by Elizabeth Kolbert
Henry Holt and Company
I liked this book.
There are 5 Extinctions in the history of the world as we know it:
- Ordovician-silurian Extinction: 440 million years ago.
- Devonian Extinction: 365 million years ago.
- Permian-triassic Extinction: 250 million years ago.
- Triassic-jurassic Extinction: 210 million years ago.
- Cretaceous-tertiary Extinction: 65 Million Years Ago.
The premise of this book is that we are potentially at the cusp of a 6th extinction.
Natural History has a PR problem, and it mostly has to do with the complexity of the topic, exacerbated by the language they use in describing everything from the eras and periods of history and the species, genus, and families of animals.1 Cambrian, Ordovician, Silurian, Carboniferous, Cretaceous, Paleogene, Paleozoic, Mesozoic, Cetozoic, Atelopus zeteki, Mammut americanum, Pinguinus impennis, are a sampling of the language the reader is expected to define, understand, and remember. Kolbert does a great job of making the topic accessible, she is a journalist, but even a capable writer for the public has a difficult job of conveying esoteric ideas to the masses. This reality frustrated me as a reader – not so much a knock of Kolbert, but a challenge for such an important topic that more people need to pay attention to.
One of the more important contemporary terms used in the book is “anthropocene.” “Anthropocene is the current geological age, viewed as the period during which human activity has been the dominant influence on climate and the environment.”2
“The word “Anthropocene” is the invention of Paul Crutzen, a Dutch chemist who shared a Nobel Prize for discovering the effects of ozone-depleting compounds…It seems appropriate to assign the term ‘Anthropocene’ to the present, in many ways human-dominated, geological epoch. Among the many geologic-scale changes people have effected Crutzen cited the following:
- Human activity has transformed between a third and a half of the land surface of the planet.
- Most of the world’s major rivers have been dammed or diverted
- Fertilizer plants produce more nitrogen than is fixed naturally by all terrestrial ecosystems.
- Fisheries remove more than a third of the primary production of the oceans’ coastal waters.
- Humans use more than half of the world’s readily accessible fresh water runoff.”
A plaque in the Hall of Biodiversity in the American Museum of Natural History highlights the 5 Extinctions. Also written on the plaque is this: “Global climate change and other causes, probably including collisions between earth and extraterrestrial objects were responsible for these events…Right now we are in the midst of the Sixth Extinction, this time caused solely by humanity’s transformation of the ecological landscape.”
The evidence points to the probability that we are in the midst of a major extinction, and we are the primary cause of this event. The irony is that we are causing the extinction, and we will be one of the victims of this extinction. “Richard Leakey has warned that ‘Homo sapiens might not only be the agent of the sixth extinction, but also risks being one of its victims.’ A sign in the Hall of Biodiversity offers a quote from the Stanford ecologist Paul Erlich: ‘In pushing other species to extinction, humanity is busy sawing off the limb on which it perches.'”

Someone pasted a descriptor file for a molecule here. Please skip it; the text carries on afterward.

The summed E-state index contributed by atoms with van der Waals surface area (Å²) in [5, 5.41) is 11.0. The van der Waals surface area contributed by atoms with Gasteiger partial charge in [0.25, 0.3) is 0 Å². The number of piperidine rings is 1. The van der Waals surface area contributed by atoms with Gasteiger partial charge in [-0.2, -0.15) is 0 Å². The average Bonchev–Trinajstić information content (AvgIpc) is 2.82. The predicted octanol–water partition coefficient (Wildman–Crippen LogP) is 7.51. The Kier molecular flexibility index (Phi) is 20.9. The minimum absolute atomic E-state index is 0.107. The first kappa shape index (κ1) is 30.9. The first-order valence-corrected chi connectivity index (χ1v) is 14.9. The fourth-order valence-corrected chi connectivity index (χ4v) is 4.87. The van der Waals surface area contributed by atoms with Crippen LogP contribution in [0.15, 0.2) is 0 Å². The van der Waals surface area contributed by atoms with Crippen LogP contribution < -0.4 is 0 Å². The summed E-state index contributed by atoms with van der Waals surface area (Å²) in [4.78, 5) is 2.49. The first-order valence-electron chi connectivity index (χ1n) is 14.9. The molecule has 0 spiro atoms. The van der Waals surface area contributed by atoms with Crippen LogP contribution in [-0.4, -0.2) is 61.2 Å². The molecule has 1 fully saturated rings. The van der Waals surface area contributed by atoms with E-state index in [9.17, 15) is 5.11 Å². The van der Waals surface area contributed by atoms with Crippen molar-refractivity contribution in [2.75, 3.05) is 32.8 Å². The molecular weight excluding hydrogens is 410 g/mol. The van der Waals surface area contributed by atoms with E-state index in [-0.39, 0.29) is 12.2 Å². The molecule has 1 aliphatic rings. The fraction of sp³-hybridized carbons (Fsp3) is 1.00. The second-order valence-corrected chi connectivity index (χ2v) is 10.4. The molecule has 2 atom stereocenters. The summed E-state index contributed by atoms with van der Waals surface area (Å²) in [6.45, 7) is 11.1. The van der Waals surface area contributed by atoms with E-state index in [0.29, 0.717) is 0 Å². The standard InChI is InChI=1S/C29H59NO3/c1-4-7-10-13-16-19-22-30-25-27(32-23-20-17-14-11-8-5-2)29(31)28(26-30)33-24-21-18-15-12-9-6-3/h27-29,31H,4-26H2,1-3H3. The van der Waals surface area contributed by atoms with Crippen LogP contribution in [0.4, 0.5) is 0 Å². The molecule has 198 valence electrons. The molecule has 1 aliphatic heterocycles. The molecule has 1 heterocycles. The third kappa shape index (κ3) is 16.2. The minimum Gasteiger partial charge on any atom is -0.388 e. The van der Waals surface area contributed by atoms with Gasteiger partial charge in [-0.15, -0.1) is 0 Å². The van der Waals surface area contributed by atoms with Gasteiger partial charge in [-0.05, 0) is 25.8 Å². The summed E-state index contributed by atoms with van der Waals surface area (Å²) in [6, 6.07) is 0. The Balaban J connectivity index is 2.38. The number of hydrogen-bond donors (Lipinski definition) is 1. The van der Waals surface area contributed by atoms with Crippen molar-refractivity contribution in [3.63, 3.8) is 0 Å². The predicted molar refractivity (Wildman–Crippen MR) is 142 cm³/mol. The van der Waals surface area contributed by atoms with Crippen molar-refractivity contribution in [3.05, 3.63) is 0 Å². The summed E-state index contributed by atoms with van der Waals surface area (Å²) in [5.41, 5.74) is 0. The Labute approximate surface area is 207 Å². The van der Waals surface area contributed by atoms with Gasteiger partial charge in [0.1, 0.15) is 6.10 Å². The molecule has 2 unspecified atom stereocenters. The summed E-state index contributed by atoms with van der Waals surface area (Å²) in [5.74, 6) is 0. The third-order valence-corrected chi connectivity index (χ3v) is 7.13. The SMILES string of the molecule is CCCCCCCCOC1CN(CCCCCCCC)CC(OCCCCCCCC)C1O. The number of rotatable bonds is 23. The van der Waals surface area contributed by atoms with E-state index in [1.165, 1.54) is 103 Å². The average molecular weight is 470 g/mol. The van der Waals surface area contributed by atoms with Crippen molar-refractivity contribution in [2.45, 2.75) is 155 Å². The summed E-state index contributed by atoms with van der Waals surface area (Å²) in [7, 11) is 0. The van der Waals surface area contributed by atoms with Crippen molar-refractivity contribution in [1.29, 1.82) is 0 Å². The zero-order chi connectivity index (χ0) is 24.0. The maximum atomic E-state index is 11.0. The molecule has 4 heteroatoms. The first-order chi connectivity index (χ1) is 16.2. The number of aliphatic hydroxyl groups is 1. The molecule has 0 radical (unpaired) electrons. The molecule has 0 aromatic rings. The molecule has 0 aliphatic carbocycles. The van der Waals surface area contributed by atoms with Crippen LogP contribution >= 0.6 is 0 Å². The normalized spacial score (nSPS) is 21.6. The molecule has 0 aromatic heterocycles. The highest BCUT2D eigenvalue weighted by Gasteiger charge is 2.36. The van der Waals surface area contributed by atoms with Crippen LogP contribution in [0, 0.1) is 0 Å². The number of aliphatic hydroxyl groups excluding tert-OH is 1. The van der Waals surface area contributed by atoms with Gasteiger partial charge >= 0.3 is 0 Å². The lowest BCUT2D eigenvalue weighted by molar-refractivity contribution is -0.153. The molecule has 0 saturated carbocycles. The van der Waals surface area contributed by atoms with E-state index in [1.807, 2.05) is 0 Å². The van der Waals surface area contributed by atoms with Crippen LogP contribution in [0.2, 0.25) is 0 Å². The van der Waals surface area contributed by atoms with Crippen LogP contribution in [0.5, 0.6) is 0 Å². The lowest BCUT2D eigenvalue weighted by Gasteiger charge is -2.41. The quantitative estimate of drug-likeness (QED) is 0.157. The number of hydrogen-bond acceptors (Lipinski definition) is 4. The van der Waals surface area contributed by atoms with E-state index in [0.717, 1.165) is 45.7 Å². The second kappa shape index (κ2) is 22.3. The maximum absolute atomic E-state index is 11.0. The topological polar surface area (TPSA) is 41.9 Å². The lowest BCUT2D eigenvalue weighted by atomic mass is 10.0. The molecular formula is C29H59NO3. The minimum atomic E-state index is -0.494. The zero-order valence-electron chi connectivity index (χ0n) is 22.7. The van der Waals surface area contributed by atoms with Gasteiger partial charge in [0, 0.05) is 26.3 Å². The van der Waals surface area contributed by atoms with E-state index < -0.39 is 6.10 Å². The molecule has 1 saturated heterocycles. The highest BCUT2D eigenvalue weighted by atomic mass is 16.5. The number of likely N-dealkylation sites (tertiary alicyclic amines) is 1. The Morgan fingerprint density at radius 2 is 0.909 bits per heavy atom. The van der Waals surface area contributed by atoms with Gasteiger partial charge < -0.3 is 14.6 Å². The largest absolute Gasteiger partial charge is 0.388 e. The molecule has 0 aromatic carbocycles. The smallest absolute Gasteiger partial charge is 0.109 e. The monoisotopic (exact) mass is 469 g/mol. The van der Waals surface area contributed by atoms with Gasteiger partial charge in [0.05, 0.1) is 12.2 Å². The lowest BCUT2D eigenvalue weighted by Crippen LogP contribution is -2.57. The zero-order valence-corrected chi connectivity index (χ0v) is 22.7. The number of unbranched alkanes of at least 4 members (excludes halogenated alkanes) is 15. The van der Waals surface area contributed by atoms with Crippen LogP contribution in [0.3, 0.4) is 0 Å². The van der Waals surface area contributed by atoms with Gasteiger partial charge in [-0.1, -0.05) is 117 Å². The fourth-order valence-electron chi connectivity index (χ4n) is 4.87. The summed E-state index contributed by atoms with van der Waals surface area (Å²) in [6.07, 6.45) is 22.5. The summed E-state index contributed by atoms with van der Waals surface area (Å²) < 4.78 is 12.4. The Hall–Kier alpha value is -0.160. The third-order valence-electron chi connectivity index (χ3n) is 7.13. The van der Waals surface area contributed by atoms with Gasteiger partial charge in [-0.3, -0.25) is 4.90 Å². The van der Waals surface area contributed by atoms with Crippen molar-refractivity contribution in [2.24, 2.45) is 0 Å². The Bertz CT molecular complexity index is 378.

This book does not offer solutions, that isn’t the purpose. Reading it should cause some form of response.
One of the unprovable, but highly likely, ideas in the book is that wherever homo sapiens is, extinction happens. Since our arrival into the world, animals, organisms, and most likely the Neanderthals – all owe their passing to our behavior. I find that this characteristic rings true. I spent many years in the Inland Empire of Southern California where the world of nature and home construction collided. At stake was the habitat of the Kangaroo Rat. I don’t know the details of the debate, but I know the attitude of those who were inconvenienced by concerns of the conservationists. “Who cares about rats?” Humans are susceptible to indifference toward the flora and fauna of our planet when it causes too much inconvenience. The other tendency we have is gross consumption – often again at the expense of the planet and life on the planet – even other human life.
Theology and Natural History are probably odd bedfellows. But the idea of creation as the product of God’s good work, humanity’s place in creation as that of steward and caretaker, and the need for human growth away from destructive and self-centered behavior toward kindness and selflessness are areas of focus. These ideas are broader than the scope of this review, but here are some books that might be of help:
- One of the more telling example of this appears in a footnote on page 96 of the book: “A useful mnemonic for remembering the geologic periods of the last half-billion years is Camels Often Sit Down Carefully, Perhaps Their Joints Creak (Cambrian,-Ordovician-Silurian-Devonian-Caroniferous-Permian-Triassic-Jurassic-Crutaceous).” My note above the footnote is simply “haha.” The mnemonic doesn’t really help – it is all too complex.